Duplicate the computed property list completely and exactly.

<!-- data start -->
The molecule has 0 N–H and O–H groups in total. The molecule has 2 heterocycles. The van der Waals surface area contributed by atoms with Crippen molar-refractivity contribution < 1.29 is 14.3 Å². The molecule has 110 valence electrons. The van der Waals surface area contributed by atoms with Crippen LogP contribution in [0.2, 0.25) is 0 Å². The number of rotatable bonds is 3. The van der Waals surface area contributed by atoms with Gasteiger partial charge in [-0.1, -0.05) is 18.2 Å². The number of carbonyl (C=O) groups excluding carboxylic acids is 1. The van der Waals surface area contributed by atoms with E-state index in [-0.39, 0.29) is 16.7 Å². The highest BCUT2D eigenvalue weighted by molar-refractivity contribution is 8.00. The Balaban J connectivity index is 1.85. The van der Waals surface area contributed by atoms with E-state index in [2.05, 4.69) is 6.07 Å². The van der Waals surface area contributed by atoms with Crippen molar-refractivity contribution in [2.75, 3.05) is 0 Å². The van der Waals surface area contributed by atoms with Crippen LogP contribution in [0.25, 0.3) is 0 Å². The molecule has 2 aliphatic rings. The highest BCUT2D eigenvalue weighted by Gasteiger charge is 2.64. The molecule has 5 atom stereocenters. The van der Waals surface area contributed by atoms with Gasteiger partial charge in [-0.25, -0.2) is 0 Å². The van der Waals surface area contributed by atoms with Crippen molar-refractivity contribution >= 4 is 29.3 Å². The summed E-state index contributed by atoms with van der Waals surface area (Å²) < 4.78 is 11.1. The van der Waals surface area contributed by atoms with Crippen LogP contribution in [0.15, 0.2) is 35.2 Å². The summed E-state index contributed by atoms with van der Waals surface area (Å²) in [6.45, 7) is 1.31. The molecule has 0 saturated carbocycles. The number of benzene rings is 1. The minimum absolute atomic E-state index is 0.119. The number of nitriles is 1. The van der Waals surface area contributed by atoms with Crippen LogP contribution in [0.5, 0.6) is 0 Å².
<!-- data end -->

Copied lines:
The molecule has 0 N–H and O–H groups in total. The molecule has 2 heterocycles. The van der Waals surface area contributed by atoms with Crippen molar-refractivity contribution < 1.29 is 14.3 Å². The molecule has 110 valence electrons. The van der Waals surface area contributed by atoms with Crippen LogP contribution in [0.2, 0.25) is 0 Å². The number of rotatable bonds is 3. The van der Waals surface area contributed by atoms with Gasteiger partial charge in [-0.1, -0.05) is 18.2 Å². The number of carbonyl (C=O) groups excluding carboxylic acids is 1. The van der Waals surface area contributed by atoms with E-state index in [-0.39, 0.29) is 16.7 Å². The highest BCUT2D eigenvalue weighted by molar-refractivity contribution is 8.00. The Balaban J connectivity index is 1.85. The van der Waals surface area contributed by atoms with E-state index in [2.05, 4.69) is 6.07 Å². The van der Waals surface area contributed by atoms with Crippen molar-refractivity contribution in [2.75, 3.05) is 0 Å². The van der Waals surface area contributed by atoms with Crippen LogP contribution in [0.25, 0.3) is 0 Å². The molecule has 2 aliphatic rings. The highest BCUT2D eigenvalue weighted by Gasteiger charge is 2.64. The molecule has 5 atom stereocenters. The van der Waals surface area contributed by atoms with Gasteiger partial charge in [-0.25, -0.2) is 0 Å². The van der Waals surface area contributed by atoms with Crippen molar-refractivity contribution >= 4 is 29.3 Å². The summed E-state index contributed by atoms with van der Waals surface area (Å²) < 4.78 is 11.1. The van der Waals surface area contributed by atoms with Crippen LogP contribution in [0.15, 0.2) is 35.2 Å². The summed E-state index contributed by atoms with van der Waals surface area (Å²) in [6.45, 7) is 1.31. The molecule has 0 saturated carbocycles. The number of benzene rings is 1. The minimum absolute atomic E-state index is 0.119. The number of nitriles is 1. The van der Waals surface area contributed by atoms with Crippen LogP contribution in [0.5, 0.6) is 0 Å².